“This is absolutely the worst way to resolve the controversy,” said the Rev. Barry Lynn of Americans United for Separation of Church and State. “Not only are you putting pressure on those who choose to build a mosque two blocks from ground zero, but now you’re telling them or suggesting giving them some kind of a sweetheart deal, a free or cheap piece of land to build it elsewhere? It would violate the Constitution.”
A leading authority on church-state legal issues, Harvard law professor Noah Feldman, said he had no doubt that directing state land to the mosque would prompt a major legal battle.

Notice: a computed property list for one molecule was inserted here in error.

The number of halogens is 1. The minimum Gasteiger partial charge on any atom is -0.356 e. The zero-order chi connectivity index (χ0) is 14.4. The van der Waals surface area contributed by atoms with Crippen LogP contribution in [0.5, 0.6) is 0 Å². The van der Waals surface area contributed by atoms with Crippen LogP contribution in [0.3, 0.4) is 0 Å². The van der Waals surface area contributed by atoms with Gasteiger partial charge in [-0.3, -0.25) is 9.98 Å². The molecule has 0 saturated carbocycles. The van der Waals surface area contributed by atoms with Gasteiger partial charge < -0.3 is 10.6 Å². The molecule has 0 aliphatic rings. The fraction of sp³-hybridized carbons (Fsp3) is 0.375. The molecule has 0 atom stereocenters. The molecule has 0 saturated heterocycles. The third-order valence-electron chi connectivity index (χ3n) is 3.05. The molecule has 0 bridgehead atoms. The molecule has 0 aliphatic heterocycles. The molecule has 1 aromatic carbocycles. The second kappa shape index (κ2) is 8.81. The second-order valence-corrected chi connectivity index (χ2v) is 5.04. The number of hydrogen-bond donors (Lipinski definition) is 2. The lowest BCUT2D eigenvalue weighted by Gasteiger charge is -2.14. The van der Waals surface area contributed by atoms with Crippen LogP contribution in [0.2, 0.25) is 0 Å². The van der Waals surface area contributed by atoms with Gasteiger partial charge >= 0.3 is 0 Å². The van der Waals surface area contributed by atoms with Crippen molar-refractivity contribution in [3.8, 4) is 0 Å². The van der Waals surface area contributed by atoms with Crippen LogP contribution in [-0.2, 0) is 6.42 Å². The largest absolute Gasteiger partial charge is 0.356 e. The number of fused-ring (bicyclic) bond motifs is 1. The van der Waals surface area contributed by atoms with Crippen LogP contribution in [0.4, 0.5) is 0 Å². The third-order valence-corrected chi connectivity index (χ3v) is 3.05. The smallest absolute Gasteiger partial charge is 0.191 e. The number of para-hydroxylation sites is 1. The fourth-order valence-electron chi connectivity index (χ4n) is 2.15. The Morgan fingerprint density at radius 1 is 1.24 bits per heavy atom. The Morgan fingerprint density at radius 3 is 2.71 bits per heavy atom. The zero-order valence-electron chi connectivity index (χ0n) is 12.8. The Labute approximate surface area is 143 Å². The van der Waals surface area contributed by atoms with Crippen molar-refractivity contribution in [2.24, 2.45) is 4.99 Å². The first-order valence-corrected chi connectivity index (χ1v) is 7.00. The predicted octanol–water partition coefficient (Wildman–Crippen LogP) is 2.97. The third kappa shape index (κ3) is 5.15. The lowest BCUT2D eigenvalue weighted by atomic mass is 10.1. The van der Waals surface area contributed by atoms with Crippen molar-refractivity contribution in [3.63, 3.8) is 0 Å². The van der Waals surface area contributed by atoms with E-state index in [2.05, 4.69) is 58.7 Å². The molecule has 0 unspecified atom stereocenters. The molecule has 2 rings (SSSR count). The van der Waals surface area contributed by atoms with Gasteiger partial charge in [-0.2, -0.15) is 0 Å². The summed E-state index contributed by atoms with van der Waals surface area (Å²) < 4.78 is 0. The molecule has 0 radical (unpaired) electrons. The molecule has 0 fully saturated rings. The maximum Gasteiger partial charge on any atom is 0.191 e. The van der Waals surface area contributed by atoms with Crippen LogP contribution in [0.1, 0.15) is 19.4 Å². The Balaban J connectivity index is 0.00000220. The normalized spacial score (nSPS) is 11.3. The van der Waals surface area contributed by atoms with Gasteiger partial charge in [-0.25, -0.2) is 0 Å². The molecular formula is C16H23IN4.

“There would certainly be, by no means a guaranteed-to-win case, but a plausible case brought by the ACLU and Americans United … challenging the constitutionality of it,” Feldman said. “It’s obviously unlawful for states to lend or lease land to a religious organization — it could only do so on a par with other organizations.”